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The sarcophagus
Photo: Yoli Shwartz, courtesy of the IAA
Contractor uncovers 1,800-year-old sarcophagus, and hides it
Ashkelon building contractors hid ancient two-ton limestone coffin, fearing it would force them to halt work; Antiquities Authority says it was severely damaged by tractors that pulled it out of ground.

A 1,800-year-old sarcophagus, which workers found at a building site in Ashkelon and initially tried to conceal, was unveiled on Thursday.

 

 

The Antiquities Authority (IAA) said it was "one of the most important and beautiful," as well as one of the rarest sarcophagi ever discovered in Israel.

 

The lid of the two-ton, 2.5 m long limestone coffin features a life-size carving of a human figure wearing a short-sleeved shirt decorated with embroidery on the front and a tunic around his waist.

 

A male figure sculpted on the sarcophagus cover, possibly the image of the deceased (Photo: Yoli Shwartz, courtesy of IAA)
A male figure sculpted on the sarcophagus cover, possibly the image of the deceased (Photo: Yoli Shwartz, courtesy of IAA)

 

"The figure’s eyes were apparently inlaid with precious stones that have disappeared and the hair is arranged in curls, in a typical Roman hairstyle," said archaeologist Dr. Gabi Mazor. "On the other side of the lid is a carved relief of a metal amphora (a vessel used for transporting liquids such as wine) from which there are intertwining tendrils bearing grape clusters and grape leaves," he added. 

 

A male figure sculpted on the sarcophagus cover, possibly the image of the deceased (Photo: Yoli Shwartz, courtesy of IAA)
A male figure sculpted on the sarcophagus cover, possibly the image of the deceased (Photo: Yoli Shwartz, courtesy of IAA)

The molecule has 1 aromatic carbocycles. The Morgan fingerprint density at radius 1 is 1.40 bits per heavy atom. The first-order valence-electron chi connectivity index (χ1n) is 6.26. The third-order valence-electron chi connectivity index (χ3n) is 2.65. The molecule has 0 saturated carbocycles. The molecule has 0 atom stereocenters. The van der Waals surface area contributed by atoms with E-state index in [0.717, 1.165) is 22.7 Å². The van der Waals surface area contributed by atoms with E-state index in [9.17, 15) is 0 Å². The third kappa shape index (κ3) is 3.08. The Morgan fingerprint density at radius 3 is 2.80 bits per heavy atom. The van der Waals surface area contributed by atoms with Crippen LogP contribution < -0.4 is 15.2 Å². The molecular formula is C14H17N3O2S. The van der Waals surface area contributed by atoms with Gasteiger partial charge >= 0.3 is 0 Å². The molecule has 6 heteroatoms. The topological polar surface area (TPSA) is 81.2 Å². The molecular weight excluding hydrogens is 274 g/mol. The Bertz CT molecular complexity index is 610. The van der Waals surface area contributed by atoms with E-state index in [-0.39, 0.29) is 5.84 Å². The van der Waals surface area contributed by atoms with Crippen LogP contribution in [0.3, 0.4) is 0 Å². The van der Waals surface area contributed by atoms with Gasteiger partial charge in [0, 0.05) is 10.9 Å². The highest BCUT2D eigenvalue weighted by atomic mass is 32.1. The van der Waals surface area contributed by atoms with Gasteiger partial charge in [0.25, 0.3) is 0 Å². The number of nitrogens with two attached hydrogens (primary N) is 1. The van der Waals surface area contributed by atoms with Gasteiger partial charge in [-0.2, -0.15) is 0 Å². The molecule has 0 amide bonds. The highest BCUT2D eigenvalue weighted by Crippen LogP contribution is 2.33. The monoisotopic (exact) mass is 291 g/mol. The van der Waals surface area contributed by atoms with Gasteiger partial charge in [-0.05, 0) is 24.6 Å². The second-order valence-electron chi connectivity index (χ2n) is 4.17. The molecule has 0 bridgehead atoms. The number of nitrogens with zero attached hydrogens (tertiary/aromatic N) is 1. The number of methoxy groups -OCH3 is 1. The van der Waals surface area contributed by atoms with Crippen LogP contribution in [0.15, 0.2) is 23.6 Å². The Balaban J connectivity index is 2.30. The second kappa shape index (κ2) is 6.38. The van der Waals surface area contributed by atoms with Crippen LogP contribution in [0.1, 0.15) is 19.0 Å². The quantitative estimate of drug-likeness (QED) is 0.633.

The sarcophagus itself is decorated with, among other things, wreaths and images of bulls' heads, naked Cupids, and the head of the monstrous female figure Medusa which includes remains of hair together with snakes.

 

Mazor said the piece dates back to the 3rd century and was likely commissioned by a wealthy Roman family.

 

"Such sarcophagi were usually placed in or next to a family mausoleum. The high level of decoration attested to the family’s affluence, which judging by the depicted motifs was probably not Jewish," he said.

 

A wreath coming out of the upper edge of the sarcophagus, which is decorated with bulls' heads. The wreath consists of acanthus leaves together with pinecones and fruit. A grape cluster is in the center of the wreath, and a rose-like decoration is also displayed in it (Photo: Yoli Shwartz, courtesy of the IAA)
A wreath coming out of the upper edge of the sarcophagus, which is decorated with bulls' heads. The wreath consists of acanthus leaves together with pinecones and fruit. A grape cluster is in the center of the wreath, and a rose-like decoration is also displayed in it (Photo: Yoli Shwartz, courtesy of the IAA)

 

The IAA said the sarcophagus was "severely damaged when building contractors improperly removed it from the ground."

 

"The sarcophagus was repeatedly struck by a tractor in different places, scarring the stone and damaging the decorations sculpted by an artist on its sides," the IAA said.

 

Contractors then hid the piece, fearing it would force them to halt work. "(They) pulled it out of the ground with a tractor while aggressively damaging it, concealed it beneath a stack of sheet metal and boards and poured a concrete floor in the lot so as to conceal any evidence of the existence of the antiquities site," the IAA said.

 

After receiving reports about unlawful activities at the construction site, IAA inspectors and Ashkelon police officers arrived at the site, where they uncovered the sarcophagus and detained five Palestinian construction workers from the Hebron area who were sleeping at the building site.

 

During their questioning, the detained Palestinians told police the sarcophagus was found a week ago, and showed officers videos and photos of its discovery.

 

Later that night, police detained two building contractors from Ashkelon who were responsible for the construction work on the site. The contractors were questioned under caution on suspicion of not reporting an ancient discovery and on suspicion of damaging an antiquities site and its artifacts – an offense punishable by five years imprisonment.

 

"The IAA is attentive to the development needs and the needs of the public, but will strictly enforce the law against those who knowingly damage antiquities, which are assets belonging to us all," said Amir Ganor, head of the Inspection Department at the IAA.

 

"Legal proceedings will now be taken against those involved, thereby leading to a delay in construction and related expenditures," Ganor added.

 

The Associated Press contributed to this report.

 

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